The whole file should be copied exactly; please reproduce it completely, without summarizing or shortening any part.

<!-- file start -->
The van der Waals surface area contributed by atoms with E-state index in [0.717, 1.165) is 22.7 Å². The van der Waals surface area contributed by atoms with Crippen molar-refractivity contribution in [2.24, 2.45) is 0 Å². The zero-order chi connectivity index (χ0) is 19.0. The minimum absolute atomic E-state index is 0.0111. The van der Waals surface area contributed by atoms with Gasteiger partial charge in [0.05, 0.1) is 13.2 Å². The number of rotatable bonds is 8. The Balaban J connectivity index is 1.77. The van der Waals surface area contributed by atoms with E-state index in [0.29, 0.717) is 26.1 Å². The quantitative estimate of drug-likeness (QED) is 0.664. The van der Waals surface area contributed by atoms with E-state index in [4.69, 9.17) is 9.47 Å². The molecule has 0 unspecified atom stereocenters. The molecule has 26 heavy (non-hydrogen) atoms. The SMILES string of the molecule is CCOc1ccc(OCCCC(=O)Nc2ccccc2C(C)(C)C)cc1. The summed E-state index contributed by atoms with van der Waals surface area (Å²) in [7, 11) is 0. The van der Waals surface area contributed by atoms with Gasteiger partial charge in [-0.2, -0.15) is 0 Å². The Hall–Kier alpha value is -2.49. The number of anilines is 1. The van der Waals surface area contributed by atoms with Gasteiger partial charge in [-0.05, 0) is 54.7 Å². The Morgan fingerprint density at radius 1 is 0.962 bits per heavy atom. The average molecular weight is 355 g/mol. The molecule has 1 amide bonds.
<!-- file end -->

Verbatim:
The van der Waals surface area contributed by atoms with E-state index in [0.717, 1.165) is 22.7 Å². The van der Waals surface area contributed by atoms with Crippen molar-refractivity contribution in [2.24, 2.45) is 0 Å². The zero-order chi connectivity index (χ0) is 19.0. The minimum absolute atomic E-state index is 0.0111. The van der Waals surface area contributed by atoms with Gasteiger partial charge in [0.05, 0.1) is 13.2 Å². The number of rotatable bonds is 8. The Balaban J connectivity index is 1.77. The van der Waals surface area contributed by atoms with E-state index in [0.29, 0.717) is 26.1 Å². The quantitative estimate of drug-likeness (QED) is 0.664. The van der Waals surface area contributed by atoms with E-state index in [4.69, 9.17) is 9.47 Å². The molecule has 0 unspecified atom stereocenters. The molecule has 26 heavy (non-hydrogen) atoms. The SMILES string of the molecule is CCOc1ccc(OCCCC(=O)Nc2ccccc2C(C)(C)C)cc1. The summed E-state index contributed by atoms with van der Waals surface area (Å²) in [7, 11) is 0. The van der Waals surface area contributed by atoms with Gasteiger partial charge in [-0.2, -0.15) is 0 Å². The Hall–Kier alpha value is -2.49. The number of anilines is 1. The van der Waals surface area contributed by atoms with Gasteiger partial charge in [-0.05, 0) is 54.7 Å². The Morgan fingerprint density at radius 1 is 0.962 bits per heavy atom. The average molecular weight is 355 g/mol. The molecule has 1 amide bonds.